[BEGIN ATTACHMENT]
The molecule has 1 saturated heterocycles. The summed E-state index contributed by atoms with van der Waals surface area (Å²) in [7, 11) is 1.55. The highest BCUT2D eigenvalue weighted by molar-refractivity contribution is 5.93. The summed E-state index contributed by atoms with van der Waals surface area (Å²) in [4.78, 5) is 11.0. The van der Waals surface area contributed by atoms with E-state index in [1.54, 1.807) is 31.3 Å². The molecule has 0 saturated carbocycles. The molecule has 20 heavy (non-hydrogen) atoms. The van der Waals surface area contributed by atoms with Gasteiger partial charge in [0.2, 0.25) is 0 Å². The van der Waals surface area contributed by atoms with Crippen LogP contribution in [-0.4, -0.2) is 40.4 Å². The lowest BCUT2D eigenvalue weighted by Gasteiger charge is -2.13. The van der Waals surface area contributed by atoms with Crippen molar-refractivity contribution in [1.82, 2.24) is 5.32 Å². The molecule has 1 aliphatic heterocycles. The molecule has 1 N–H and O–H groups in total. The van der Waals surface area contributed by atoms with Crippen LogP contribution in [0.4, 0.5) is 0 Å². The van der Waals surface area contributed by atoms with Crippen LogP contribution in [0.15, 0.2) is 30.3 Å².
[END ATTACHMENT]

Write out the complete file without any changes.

The molecule has 1 saturated heterocycles. The summed E-state index contributed by atoms with van der Waals surface area (Å²) in [7, 11) is 1.55. The highest BCUT2D eigenvalue weighted by molar-refractivity contribution is 5.93. The summed E-state index contributed by atoms with van der Waals surface area (Å²) in [4.78, 5) is 11.0. The van der Waals surface area contributed by atoms with E-state index in [1.54, 1.807) is 31.3 Å². The molecule has 0 saturated carbocycles. The molecule has 20 heavy (non-hydrogen) atoms. The van der Waals surface area contributed by atoms with Gasteiger partial charge in [0.2, 0.25) is 0 Å². The van der Waals surface area contributed by atoms with Crippen LogP contribution in [-0.4, -0.2) is 40.4 Å². The lowest BCUT2D eigenvalue weighted by Gasteiger charge is -2.13. The van der Waals surface area contributed by atoms with Crippen molar-refractivity contribution in [1.82, 2.24) is 5.32 Å². The molecule has 1 aliphatic heterocycles. The molecule has 1 N–H and O–H groups in total. The van der Waals surface area contributed by atoms with Crippen LogP contribution in [0.4, 0.5) is 0 Å². The van der Waals surface area contributed by atoms with Crippen LogP contribution in [0.15, 0.2) is 30.3 Å².